what we're designing is not for now but for tomorrow.
What I think is that anyway we need a smooth upgrade path from current
HTTP/1.1 infrastructure and what will constitute the web tomorrow without
making any bigbang.
SPDY specifically addresses issues observed between the browser and the
server-side infrastructure. Some of its mandatory features are probably
not desirable past the server-side frontend *right now* (basically
whatever addresses latency and privacy concerns). Still, it would be
too bad not to make the server side infrastructure benefit from a good
lifting by progressively migrating from 1.1 to 2.0.
What does this mean ? Simply that we have to consider HTTP/2.0 as a
subset of SPDY or that SPDY should be an add-on to HTTP. And that
makes a lot of sense. First, SPDY already is an optimized messaging
alternative to HTTP. It carries HTTP/1.1, it can as well carry HTTP/2.0
since we're supposed to maintain compatible semantics.
We could then get to a point where :
- an http:// scheme indicates a connection to HTTP/1.x or 2.x server
- an https:// scheme indicates a connection to HTTP/1.x or 2.x server
via an SSL/TLS layer
- a spdy:// scheme indicates a connection to HTTP/1.x or 2.x server
via a SPDY layer
By having HTTP/2.0 upgradable from 1.1, this split is natural :
| Application |
| WS | HTTP/2.0 |
| HTTP/1.1 | |
| | TLS | SPDY |
^ ^ ^
| | |
| | |
| | |
| | TLS | SPDY |
| HTTP/1.1, 2.0 | |
| | WS |
| Applications +--------+
The upgrade path would then be much easier :
1) have browsers, intermediaries and servers progressively
adopt HTTP/2.0 and support a seamless upgrade
2) have browsers, some intermediaries and some servers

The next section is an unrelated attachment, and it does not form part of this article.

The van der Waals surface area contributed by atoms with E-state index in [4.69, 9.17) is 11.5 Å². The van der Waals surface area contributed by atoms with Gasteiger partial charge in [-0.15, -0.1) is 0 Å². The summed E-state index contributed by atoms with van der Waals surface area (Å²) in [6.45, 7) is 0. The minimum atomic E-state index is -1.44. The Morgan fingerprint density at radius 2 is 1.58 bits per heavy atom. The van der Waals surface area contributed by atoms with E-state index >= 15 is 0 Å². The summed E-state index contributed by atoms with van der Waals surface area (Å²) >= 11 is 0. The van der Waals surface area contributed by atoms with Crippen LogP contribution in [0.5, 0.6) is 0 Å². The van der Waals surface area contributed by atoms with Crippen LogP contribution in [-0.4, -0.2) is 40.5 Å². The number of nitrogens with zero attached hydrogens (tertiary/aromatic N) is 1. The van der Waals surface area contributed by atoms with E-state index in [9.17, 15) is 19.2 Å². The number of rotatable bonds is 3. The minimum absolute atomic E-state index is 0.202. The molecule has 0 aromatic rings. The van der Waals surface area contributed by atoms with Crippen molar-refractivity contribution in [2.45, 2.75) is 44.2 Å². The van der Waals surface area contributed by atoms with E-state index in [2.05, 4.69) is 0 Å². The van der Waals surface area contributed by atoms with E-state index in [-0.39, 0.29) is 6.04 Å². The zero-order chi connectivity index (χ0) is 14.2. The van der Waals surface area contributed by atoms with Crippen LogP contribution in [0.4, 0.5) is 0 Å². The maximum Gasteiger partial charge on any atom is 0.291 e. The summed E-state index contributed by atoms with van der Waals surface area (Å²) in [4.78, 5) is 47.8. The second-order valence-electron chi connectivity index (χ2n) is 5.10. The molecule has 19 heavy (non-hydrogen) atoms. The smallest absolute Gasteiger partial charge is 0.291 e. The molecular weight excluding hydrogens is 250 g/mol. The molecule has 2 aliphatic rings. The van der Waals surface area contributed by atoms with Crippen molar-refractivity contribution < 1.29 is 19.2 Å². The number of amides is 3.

progressively adopt SPDY for the front-line
3) have a lot of web sites offer URLs as spdy:// instead of http://,
and implement mandatory redirects from http:// to spdy:// like a
few sites are currently doing (eg: twitter)
4) have browsers at some point use the SPDY as the default scheme
for any domain name typed on the URL bar.
5) have browsers at one point disable by default transparent support
for the old http:// scheme (eg: put a warning or have to tweak
some settings for this). This will probably 10-20 years from now.
Before we get to point 5, we'd have a number of sites running on the
new protocol, with an efficient HTTP/2.0 deployed at many places
including the backoffice, and with SPDY used by web browsers for
improved performance/privacy. That will not prevent specific agents
from still only using a simpler HTTP/2.0 for some uses.
So I think that what we should do is to distinguish between what is
really desirable to have in HTTP and what is contentious. Everything
which increases costs or causes trouble for *some* use cases should
not be mandatory in HTTP but would be in the SPDY layer (as it is
I think that the current SPDY+HTTP mix has shown that the two protocols
are complementary and can be efficient together. Still we can significantly
improve HTTP to make both benefit from this, starting with the backoffice
infrastructure where most of the requests lie.